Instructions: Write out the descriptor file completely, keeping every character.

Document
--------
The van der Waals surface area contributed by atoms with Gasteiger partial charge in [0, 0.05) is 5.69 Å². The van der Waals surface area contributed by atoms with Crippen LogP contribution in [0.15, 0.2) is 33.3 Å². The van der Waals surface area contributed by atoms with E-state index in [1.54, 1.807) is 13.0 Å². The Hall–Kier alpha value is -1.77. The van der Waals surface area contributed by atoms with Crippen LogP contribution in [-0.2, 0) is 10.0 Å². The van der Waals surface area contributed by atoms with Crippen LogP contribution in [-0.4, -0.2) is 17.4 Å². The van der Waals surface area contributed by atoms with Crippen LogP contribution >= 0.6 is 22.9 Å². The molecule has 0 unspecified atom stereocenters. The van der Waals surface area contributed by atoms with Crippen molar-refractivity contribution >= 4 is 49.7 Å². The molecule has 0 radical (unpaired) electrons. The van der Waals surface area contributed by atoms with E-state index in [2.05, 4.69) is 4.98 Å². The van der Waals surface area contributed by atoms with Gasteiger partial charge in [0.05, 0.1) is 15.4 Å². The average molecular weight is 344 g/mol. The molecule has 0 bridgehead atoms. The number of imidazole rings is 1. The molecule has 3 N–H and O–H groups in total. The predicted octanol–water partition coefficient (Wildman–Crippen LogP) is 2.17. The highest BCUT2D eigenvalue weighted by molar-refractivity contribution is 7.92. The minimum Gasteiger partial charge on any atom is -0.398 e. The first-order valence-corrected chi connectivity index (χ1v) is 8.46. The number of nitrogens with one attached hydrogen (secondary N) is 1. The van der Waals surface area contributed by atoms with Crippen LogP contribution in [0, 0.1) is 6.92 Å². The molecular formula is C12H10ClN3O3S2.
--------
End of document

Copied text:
The van der Waals surface area contributed by atoms with Gasteiger partial charge in [0, 0.05) is 5.69 Å². The van der Waals surface area contributed by atoms with Crippen LogP contribution in [0.15, 0.2) is 33.3 Å². The van der Waals surface area contributed by atoms with E-state index in [1.54, 1.807) is 13.0 Å². The Hall–Kier alpha value is -1.77. The van der Waals surface area contributed by atoms with Crippen LogP contribution in [-0.2, 0) is 10.0 Å². The van der Waals surface area contributed by atoms with Crippen LogP contribution in [-0.4, -0.2) is 17.4 Å². The van der Waals surface area contributed by atoms with Crippen LogP contribution >= 0.6 is 22.9 Å². The molecule has 0 unspecified atom stereocenters. The van der Waals surface area contributed by atoms with Crippen molar-refractivity contribution >= 4 is 49.7 Å². The molecule has 0 radical (unpaired) electrons. The van der Waals surface area contributed by atoms with E-state index in [2.05, 4.69) is 4.98 Å². The van der Waals surface area contributed by atoms with Gasteiger partial charge in [0.05, 0.1) is 15.4 Å². The average molecular weight is 344 g/mol. The molecule has 0 bridgehead atoms. The number of imidazole rings is 1. The molecule has 3 N–H and O–H groups in total. The predicted octanol–water partition coefficient (Wildman–Crippen LogP) is 2.17. The highest BCUT2D eigenvalue weighted by molar-refractivity contribution is 7.92. The minimum Gasteiger partial charge on any atom is -0.398 e. The first-order valence-corrected chi connectivity index (χ1v) is 8.46. The number of nitrogens with one attached hydrogen (secondary N) is 1. The van der Waals surface area contributed by atoms with Crippen LogP contribution in [0, 0.1) is 6.92 Å². The molecular formula is C12H10ClN3O3S2.